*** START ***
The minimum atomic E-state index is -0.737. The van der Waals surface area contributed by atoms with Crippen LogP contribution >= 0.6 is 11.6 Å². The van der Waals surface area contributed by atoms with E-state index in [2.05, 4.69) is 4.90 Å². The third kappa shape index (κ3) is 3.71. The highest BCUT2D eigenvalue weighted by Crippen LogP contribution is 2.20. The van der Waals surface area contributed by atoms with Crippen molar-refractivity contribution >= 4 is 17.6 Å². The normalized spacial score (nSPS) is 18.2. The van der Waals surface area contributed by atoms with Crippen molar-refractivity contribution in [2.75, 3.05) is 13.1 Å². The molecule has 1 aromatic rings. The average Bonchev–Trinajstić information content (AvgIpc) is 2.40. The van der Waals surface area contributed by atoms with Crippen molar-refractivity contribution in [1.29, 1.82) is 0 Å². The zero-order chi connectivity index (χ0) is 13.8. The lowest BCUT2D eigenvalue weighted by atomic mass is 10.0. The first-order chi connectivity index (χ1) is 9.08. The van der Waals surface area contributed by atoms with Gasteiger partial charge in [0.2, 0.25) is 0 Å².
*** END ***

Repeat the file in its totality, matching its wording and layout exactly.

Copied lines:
The minimum atomic E-state index is -0.737. The van der Waals surface area contributed by atoms with Crippen LogP contribution >= 0.6 is 11.6 Å². The van der Waals surface area contributed by atoms with E-state index in [2.05, 4.69) is 4.90 Å². The third kappa shape index (κ3) is 3.71. The highest BCUT2D eigenvalue weighted by Crippen LogP contribution is 2.20. The van der Waals surface area contributed by atoms with Crippen molar-refractivity contribution >= 4 is 17.6 Å². The normalized spacial score (nSPS) is 18.2. The van der Waals surface area contributed by atoms with Crippen molar-refractivity contribution in [2.75, 3.05) is 13.1 Å². The molecule has 1 aromatic rings. The average Bonchev–Trinajstić information content (AvgIpc) is 2.40. The van der Waals surface area contributed by atoms with Crippen molar-refractivity contribution in [1.29, 1.82) is 0 Å². The zero-order chi connectivity index (χ0) is 13.8. The lowest BCUT2D eigenvalue weighted by atomic mass is 10.0. The first-order chi connectivity index (χ1) is 9.08. The van der Waals surface area contributed by atoms with Gasteiger partial charge in [0.2, 0.25) is 0 Å².